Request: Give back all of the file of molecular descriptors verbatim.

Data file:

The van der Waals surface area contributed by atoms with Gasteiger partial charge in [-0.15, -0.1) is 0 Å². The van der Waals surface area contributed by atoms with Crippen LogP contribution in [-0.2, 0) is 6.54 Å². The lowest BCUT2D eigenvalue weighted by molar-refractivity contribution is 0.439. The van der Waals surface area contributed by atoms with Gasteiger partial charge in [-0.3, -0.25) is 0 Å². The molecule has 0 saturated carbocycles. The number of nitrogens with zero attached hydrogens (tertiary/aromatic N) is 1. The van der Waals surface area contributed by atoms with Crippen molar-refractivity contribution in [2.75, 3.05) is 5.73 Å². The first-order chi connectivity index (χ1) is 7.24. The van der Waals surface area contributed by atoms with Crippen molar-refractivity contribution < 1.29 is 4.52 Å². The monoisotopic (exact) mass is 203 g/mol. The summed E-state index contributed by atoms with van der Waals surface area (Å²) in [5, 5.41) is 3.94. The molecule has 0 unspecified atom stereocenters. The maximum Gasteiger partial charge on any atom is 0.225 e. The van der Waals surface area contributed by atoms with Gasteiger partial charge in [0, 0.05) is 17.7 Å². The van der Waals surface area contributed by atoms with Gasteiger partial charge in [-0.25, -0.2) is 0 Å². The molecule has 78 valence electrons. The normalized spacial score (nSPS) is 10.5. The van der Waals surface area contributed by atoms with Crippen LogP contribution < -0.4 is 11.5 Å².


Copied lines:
The van der Waals surface area contributed by atoms with Gasteiger partial charge in [-0.15, -0.1) is 0 Å². The van der Waals surface area contributed by atoms with Crippen LogP contribution in [-0.2, 0) is 6.54 Å². The lowest BCUT2D eigenvalue weighted by molar-refractivity contribution is 0.439. The van der Waals surface area contributed by atoms with Gasteiger partial charge in [-0.3, -0.25) is 0 Å². The molecule has 0 saturated carbocycles. The number of nitrogens with zero attached hydrogens (tertiary/aromatic N) is 1. The van der Waals surface area contributed by atoms with Crippen molar-refractivity contribution in [2.75, 3.05) is 5.73 Å². The first-order chi connectivity index (χ1) is 7.24. The van der Waals surface area contributed by atoms with Crippen molar-refractivity contribution < 1.29 is 4.52 Å². The monoisotopic (exact) mass is 203 g/mol. The summed E-state index contributed by atoms with van der Waals surface area (Å²) in [5, 5.41) is 3.94. The molecule has 0 unspecified atom stereocenters. The maximum Gasteiger partial charge on any atom is 0.225 e. The van der Waals surface area contributed by atoms with Gasteiger partial charge in [0, 0.05) is 17.7 Å². The van der Waals surface area contributed by atoms with Gasteiger partial charge in [-0.25, -0.2) is 0 Å². The molecule has 78 valence electrons. The normalized spacial score (nSPS) is 10.5. The van der Waals surface area contributed by atoms with Crippen LogP contribution < -0.4 is 11.5 Å².